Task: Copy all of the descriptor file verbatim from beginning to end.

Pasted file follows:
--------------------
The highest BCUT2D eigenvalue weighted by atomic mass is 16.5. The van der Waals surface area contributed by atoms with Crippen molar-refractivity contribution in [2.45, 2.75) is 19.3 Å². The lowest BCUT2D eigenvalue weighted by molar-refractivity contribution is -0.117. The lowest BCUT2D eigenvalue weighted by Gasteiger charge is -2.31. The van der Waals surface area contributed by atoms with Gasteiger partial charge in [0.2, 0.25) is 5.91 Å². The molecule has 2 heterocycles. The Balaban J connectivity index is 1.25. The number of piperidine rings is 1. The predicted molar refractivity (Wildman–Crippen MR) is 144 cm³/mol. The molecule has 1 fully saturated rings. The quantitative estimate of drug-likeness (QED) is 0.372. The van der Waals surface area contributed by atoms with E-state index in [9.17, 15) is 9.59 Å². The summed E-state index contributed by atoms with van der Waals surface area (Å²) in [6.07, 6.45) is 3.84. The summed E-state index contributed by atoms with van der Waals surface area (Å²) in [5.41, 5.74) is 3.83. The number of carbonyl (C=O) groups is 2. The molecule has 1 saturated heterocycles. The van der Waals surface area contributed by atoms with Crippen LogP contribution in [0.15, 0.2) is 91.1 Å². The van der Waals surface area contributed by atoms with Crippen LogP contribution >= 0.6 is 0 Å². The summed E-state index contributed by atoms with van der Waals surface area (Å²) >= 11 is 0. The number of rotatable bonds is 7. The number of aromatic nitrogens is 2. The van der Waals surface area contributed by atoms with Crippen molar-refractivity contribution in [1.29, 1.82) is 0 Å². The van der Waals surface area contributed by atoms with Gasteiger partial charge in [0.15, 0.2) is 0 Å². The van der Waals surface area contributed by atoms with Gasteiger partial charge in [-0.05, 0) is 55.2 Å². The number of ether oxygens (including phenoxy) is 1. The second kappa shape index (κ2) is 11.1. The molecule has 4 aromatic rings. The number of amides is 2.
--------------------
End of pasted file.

The highest BCUT2D eigenvalue weighted by atomic mass is 16.5. The van der Waals surface area contributed by atoms with Crippen molar-refractivity contribution in [2.45, 2.75) is 19.3 Å². The lowest BCUT2D eigenvalue weighted by molar-refractivity contribution is -0.117. The lowest BCUT2D eigenvalue weighted by Gasteiger charge is -2.31. The van der Waals surface area contributed by atoms with Gasteiger partial charge in [0.2, 0.25) is 5.91 Å². The molecule has 2 heterocycles. The Balaban J connectivity index is 1.25. The number of piperidine rings is 1. The predicted molar refractivity (Wildman–Crippen MR) is 144 cm³/mol. The molecule has 1 fully saturated rings. The quantitative estimate of drug-likeness (QED) is 0.372. The van der Waals surface area contributed by atoms with E-state index in [9.17, 15) is 9.59 Å². The summed E-state index contributed by atoms with van der Waals surface area (Å²) in [6.07, 6.45) is 3.84. The summed E-state index contributed by atoms with van der Waals surface area (Å²) in [5.41, 5.74) is 3.83. The number of carbonyl (C=O) groups is 2. The molecule has 1 saturated heterocycles. The van der Waals surface area contributed by atoms with Crippen LogP contribution in [0.15, 0.2) is 91.1 Å². The van der Waals surface area contributed by atoms with Crippen LogP contribution >= 0.6 is 0 Å². The summed E-state index contributed by atoms with van der Waals surface area (Å²) >= 11 is 0. The number of rotatable bonds is 7. The number of aromatic nitrogens is 2. The van der Waals surface area contributed by atoms with Crippen molar-refractivity contribution in [1.29, 1.82) is 0 Å². The van der Waals surface area contributed by atoms with Gasteiger partial charge in [0.15, 0.2) is 0 Å². The van der Waals surface area contributed by atoms with Gasteiger partial charge in [-0.05, 0) is 55.2 Å². The number of ether oxygens (including phenoxy) is 1. The second kappa shape index (κ2) is 11.1. The molecule has 4 aromatic rings. The number of amides is 2.